- They don’t perceive time as being continuous, with each moment passing into the next. Instead, each moment stands alone, disconnected from all others. Connections between past and present don’t get made, and thus there is no learning from experience. Instead, the past may get imported directly into the present with no recognition that this is happening. As a result, the present is mistaken for the past, over and over and over, and responded to as such. As for the future, it simply doesn’t exist, so future planning is usually lacking and future rewards carry little power to motivate. Gratification not forthcoming in the present can seem as if it will never come, and this perception can fuel emotional and behavioral eruptions.
- Problems that result from poor temporal perception:
- Cause and effect: Because connections are not made across time, AD children frequently don’t grasp causal relationships. Effects may be seen as random, or if a cause is identified, it is likely to be a subjective interpretation that bears little actual connection to the events. Cause and effect are often reversed such that the original effect is defined as the cause of the original cause.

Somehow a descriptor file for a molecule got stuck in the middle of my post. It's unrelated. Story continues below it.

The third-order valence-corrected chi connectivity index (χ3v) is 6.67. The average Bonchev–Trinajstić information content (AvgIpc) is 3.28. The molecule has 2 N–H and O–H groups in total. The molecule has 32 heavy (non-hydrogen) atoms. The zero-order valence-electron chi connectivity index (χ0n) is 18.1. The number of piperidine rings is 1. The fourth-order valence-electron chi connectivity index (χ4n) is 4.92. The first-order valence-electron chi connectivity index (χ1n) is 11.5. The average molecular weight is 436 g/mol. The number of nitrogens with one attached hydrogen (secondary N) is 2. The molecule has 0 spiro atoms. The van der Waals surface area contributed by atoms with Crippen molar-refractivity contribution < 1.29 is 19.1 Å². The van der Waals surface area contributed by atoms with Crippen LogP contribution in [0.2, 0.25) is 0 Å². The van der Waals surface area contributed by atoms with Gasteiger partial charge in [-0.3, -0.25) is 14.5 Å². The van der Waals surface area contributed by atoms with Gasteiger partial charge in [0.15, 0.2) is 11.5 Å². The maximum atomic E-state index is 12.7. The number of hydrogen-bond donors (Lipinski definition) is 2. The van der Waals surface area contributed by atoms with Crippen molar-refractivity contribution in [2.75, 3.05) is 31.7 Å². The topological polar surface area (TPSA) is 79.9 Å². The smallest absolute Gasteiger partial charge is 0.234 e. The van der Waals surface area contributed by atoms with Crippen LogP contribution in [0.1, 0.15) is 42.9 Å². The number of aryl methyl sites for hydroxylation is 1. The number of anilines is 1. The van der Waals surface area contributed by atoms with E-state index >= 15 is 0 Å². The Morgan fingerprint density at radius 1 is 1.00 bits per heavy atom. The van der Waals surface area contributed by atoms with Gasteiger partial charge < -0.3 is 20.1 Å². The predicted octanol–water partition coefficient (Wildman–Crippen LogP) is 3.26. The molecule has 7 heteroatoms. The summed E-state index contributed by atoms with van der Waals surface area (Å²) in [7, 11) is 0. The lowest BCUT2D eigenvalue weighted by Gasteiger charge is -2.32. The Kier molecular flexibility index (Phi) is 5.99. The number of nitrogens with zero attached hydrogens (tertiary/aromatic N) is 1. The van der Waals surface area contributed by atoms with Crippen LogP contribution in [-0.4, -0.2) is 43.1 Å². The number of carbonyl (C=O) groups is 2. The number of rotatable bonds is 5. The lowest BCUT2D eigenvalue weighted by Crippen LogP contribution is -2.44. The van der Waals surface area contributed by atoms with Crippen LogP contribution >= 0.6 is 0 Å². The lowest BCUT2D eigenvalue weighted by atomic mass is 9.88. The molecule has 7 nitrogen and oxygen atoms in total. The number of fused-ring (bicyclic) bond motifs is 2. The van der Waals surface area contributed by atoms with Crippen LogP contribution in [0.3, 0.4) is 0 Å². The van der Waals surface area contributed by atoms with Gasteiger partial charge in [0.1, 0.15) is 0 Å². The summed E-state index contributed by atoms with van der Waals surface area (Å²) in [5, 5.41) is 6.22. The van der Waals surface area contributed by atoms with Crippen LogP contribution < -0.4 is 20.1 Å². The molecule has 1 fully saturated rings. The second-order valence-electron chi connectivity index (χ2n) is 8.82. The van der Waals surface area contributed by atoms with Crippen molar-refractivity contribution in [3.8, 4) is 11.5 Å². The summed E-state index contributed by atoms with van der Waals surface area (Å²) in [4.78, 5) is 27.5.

- Learning from past experience: Because focus is predominantly centered in the present moment, past experience and any related learning from it, is not accessed. Present behavior and decisions do not benefit thereby, which often leads to the repetition of identical or similar mistakes (think “Groundhog Day”).
- Advance planning: Because future time is not real enough to be relevant, advance planning is the exception for AD children and is usually limited to later the same day.
- Generalization: As generalization requires considering multiple events / situations that have occurred in time, children with AD tend to have impaired generalization skills.